The tower of crystal or
The majestic ziggurat of Ta Keo, most enigmatic of the minor fanes, stepping up toward the sun with dignity and power suggestive of Angkor vat. It is dripping with green and crowned with trees, but is still supreme over the forest. Its rocky masses, rising above the tops of the coconut palms, convert the impression that it only recently emerged from some cavern underground, carrying the forest with it in its rocketing ascent.
Ta Keo's lack of ornament
makes it distinctive among the works of the Khmer, who were so prodigal of
decoration. But its very simplicity give it architectural importance, its plan
shows the development of anew spirit in the people, the growth of good taste.
Location: Ta Keo is locate in the east of Thommanon and Chau Say Tevoda. A enter and leave by the south or east entrances.
Tip: The ascent to this temple is step and because of its orientation a visit in the morning is preferable.
It was built in the end of the tenth century to early 11th century by the King Jayavarman V to Suryavarman I dedicated to Siva (Hindu), replica to Kleang style of art.
An unusual aspect of this temple is that it remains unfinished; the reason for its no completion is unknown. Had it been finished, Ta Keo would undoubtedly have been one of the finest temples at Angkor. It is an imposing sight, scaling 22 meters (72feet) to the sky, and gives an impression of power. Ta Keo is the first temple built entirely in sandstone and as such serves as a milestone in Khmer history. Enormous blocks of stone were cut to a regular size and placed in position. The absence of decoration at ta Keo gives it a simplicity of design that separates it from the other monuments.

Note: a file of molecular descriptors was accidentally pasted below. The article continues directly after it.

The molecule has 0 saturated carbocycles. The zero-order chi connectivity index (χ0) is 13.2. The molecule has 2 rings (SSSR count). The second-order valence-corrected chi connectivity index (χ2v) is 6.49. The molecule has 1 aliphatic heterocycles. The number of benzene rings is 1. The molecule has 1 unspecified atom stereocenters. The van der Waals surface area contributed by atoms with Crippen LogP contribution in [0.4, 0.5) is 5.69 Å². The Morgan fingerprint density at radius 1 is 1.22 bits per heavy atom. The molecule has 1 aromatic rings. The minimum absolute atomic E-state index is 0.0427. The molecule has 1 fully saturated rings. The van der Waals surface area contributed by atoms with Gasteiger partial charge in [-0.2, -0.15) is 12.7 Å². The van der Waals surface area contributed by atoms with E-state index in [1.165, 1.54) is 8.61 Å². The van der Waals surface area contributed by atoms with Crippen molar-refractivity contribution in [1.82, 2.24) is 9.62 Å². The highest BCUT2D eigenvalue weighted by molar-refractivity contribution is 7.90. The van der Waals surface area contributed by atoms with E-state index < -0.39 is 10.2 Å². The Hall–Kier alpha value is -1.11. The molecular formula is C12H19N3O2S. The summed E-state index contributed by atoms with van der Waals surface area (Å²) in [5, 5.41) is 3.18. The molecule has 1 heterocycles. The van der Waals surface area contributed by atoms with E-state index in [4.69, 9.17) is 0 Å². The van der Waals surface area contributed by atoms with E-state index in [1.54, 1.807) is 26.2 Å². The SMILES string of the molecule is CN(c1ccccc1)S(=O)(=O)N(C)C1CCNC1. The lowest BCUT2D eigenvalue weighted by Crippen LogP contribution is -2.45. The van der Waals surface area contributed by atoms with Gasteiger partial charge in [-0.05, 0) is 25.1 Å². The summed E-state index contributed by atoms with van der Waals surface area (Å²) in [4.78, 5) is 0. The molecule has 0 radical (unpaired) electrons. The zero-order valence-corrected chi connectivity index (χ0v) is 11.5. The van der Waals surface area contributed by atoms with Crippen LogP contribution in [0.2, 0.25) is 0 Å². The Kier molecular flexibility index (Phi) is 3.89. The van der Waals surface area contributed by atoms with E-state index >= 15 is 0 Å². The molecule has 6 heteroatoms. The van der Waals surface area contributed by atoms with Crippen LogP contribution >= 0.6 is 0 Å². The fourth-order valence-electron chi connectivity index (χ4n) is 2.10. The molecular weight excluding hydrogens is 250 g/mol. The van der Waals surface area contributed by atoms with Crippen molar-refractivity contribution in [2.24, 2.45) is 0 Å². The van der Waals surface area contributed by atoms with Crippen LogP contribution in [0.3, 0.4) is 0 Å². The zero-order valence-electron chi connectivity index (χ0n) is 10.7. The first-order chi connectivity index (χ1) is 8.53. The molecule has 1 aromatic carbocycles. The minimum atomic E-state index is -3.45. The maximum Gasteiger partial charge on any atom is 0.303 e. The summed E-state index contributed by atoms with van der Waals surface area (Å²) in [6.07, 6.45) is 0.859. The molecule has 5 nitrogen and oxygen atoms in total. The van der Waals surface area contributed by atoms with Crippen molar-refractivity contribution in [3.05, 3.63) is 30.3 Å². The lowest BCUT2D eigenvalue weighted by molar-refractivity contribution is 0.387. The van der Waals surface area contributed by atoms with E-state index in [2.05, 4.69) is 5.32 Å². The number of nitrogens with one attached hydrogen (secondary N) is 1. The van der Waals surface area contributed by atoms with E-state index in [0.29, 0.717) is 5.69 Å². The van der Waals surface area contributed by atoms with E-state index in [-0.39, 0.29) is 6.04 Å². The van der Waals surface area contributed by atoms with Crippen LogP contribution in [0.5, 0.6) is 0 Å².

Ta Keo is square in Plan with five towers arranged like the dots on the face of a die and stands majestically on a terrace that is 12 meters (39 feet) high with three tiers. It is a representation of Mount Meru. The base has fine molding. The temple has two enclosures with entry towers on each side. There are inscription on the pilasters of the east entry tower. The first two tiers of the platform form the base of two courtyards. One is enclosed by a wall the other by a gallery, the gallery is too narrow to permit walking around.
The east entrance to Ta Keo is marked by a causeway over a moat that is preceded by lions and boundary stones (not shown on the plan). The entry tower in the exterior wall was made of sandstone with a central tower and three passages. On each side of the east wall there was a long hall that was probably a shelter for pilgrims. It was preceded by a porch with pillars.
The second terrace has a molded laterite base with four sandstone entry towers, one on each side. It is surrounded by a sandstone gallery lit by windows on the in terrier. The gallery completely surrounds the terrace and has openings on each of the four sides. On the east there are two long halls of the same type as the rest halls on the first terrace. Two libraries open to the west.
The upper level is square and stands on a tiered base with stairways on each side. Most of the space on the upper level is occupied by the five tower, all unfinished, opening to the four cardinal points. The Central Sanctuary dominates the layout. It is raised above the other towers and is given further importance by the development of porches and pediments. The interior of the central tower is undecorated.